I've known my needs all my life. If anyone asked, I proclaimed passionately: I am countryspun, I prosper in primeval elements. Validated by naturalness, confirmed by simplicity, space and silence, wisps of wind whisper my identity into my sensitive ears. Then, I can be the quintessential me.

But the world doesn't do our bidding, does it? Home for me is a noisy, complicated, artificial city. I have to make up what I miss: ''. . . tongues in trees, books in running brooks, sermons in stones.'' I search for animals and plants: cats with their kittens in vacant lots, rabbits in parks, snails in window boxes, wildflowers pushing through pavement . . . many of us are alien to our environment. Imagination, so hard to summon up in the center of civilization , quails at the sound of sirens, wilts within hot, sun-baked walls and almost perishes in crowds of pushy people. Then, it needs stimulation quickly, even from alien sources.

The other day, after reciting a litany of numbers to place a credit card call with a telephone operator, I heard a recorded voice repeating nonstop: VALID, VALID, VALID. ''Who in the world is that ?'' I asked as the real, live operator cut back in. ''You weren't supposed to hear that,'' she answered. ''Our validating computer got stuck, but there's no doubt that you're valid. I'll put your call through now.''

I had been validated by computer. I had been singled out by technology: ''the knack of so arranging the world that we need not experience it.'' I wouldn't have dreamed that a canned voice, stuck in its computerized track, could provide confirmation of me to me, but it had. Firm, determined, it emphasized my validity, my privilege to be. I seized the moment to swell in agreement and renewal. Tingles of conviction surged up my spine, lifting my shoulders, chin and eyes. A talisman, a message I wasn't meant to hear had come crackling over the cables to stir my sense of myself. Heaven knows I hadn't sought affirmation in that form, but it served, and it was only sensible of me to be appreciative.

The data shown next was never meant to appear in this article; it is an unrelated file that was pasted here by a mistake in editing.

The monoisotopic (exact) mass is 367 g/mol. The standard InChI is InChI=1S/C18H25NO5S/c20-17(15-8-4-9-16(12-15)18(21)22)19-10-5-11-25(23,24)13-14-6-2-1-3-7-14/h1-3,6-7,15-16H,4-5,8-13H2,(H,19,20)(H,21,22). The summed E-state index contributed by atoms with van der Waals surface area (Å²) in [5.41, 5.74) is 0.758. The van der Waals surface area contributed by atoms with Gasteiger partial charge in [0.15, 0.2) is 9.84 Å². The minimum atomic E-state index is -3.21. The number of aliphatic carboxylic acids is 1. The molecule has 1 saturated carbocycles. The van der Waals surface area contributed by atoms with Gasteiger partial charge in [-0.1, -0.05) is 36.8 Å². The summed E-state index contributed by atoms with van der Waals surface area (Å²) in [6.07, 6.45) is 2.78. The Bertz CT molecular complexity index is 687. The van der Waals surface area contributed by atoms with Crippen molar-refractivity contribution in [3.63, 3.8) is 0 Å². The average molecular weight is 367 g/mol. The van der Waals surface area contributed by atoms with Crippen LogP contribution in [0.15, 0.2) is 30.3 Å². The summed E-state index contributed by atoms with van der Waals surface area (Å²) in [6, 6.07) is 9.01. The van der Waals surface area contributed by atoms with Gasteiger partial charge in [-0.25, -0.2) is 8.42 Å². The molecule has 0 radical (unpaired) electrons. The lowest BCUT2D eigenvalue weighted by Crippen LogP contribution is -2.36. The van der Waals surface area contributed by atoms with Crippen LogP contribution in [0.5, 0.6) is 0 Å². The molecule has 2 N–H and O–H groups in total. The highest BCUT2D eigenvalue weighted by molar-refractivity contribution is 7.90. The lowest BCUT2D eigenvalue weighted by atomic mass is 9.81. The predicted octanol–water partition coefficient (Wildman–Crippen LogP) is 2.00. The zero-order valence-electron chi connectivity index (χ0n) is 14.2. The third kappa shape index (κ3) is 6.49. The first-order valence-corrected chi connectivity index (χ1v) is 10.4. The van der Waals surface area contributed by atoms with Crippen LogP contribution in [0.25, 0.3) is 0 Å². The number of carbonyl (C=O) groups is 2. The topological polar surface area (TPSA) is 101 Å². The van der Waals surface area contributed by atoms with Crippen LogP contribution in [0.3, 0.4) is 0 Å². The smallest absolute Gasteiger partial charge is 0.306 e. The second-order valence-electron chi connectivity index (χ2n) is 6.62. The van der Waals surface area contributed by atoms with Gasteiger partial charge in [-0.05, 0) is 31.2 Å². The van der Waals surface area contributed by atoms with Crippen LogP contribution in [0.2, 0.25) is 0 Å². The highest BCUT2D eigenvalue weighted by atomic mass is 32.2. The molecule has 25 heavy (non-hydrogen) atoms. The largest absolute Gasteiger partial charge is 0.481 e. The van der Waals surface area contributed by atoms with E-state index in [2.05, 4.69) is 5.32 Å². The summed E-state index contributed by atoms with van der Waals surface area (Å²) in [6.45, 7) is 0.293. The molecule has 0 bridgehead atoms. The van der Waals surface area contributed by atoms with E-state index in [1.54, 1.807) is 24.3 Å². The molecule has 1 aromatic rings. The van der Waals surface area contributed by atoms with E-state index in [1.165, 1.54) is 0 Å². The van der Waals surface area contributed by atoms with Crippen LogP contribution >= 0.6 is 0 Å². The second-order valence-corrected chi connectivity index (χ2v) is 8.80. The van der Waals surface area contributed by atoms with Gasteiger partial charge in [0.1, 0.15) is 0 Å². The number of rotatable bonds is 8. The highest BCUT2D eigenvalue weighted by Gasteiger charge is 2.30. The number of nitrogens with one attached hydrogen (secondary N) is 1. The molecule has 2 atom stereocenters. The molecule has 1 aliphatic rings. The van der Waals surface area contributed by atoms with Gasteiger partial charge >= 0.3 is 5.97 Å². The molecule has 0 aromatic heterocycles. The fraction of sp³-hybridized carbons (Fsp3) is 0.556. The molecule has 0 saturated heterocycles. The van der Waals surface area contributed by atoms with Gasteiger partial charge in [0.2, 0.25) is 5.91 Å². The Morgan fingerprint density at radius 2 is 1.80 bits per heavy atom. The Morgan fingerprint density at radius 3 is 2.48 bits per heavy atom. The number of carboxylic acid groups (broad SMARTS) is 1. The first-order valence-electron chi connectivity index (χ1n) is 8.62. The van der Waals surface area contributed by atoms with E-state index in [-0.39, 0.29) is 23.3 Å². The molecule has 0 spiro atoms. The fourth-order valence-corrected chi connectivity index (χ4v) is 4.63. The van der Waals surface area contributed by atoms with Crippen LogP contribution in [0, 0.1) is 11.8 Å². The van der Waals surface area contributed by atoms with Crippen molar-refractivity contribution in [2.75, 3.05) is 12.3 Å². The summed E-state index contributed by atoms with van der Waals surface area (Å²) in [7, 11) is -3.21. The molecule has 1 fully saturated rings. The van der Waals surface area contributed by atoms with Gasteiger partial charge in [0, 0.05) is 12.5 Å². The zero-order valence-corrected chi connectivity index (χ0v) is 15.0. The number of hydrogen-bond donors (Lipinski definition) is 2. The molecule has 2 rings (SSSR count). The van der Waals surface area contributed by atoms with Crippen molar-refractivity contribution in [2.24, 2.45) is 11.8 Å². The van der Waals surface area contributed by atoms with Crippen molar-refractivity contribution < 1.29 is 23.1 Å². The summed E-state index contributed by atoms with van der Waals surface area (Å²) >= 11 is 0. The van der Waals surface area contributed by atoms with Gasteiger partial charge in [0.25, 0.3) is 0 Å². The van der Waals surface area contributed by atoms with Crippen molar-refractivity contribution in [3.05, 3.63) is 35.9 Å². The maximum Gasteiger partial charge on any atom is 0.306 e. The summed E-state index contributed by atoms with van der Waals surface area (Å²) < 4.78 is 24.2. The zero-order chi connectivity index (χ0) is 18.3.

Yes, I said to myself, I am valid indeed: sound, sufficient, sanctioned by powers of spirit, and grateful for the reminder.

''. . . and there is good in everything,'' the quote from Shakespeare ends. Even an electronic computer can infuse one's being.

Perhaps I need not proclaim my preferences so loudly. The unique I, always in process within, grows like tendrils of truth. Budding, sprouting, seeding to bud again, all sorts of wondrous happenings can keep my essence green.

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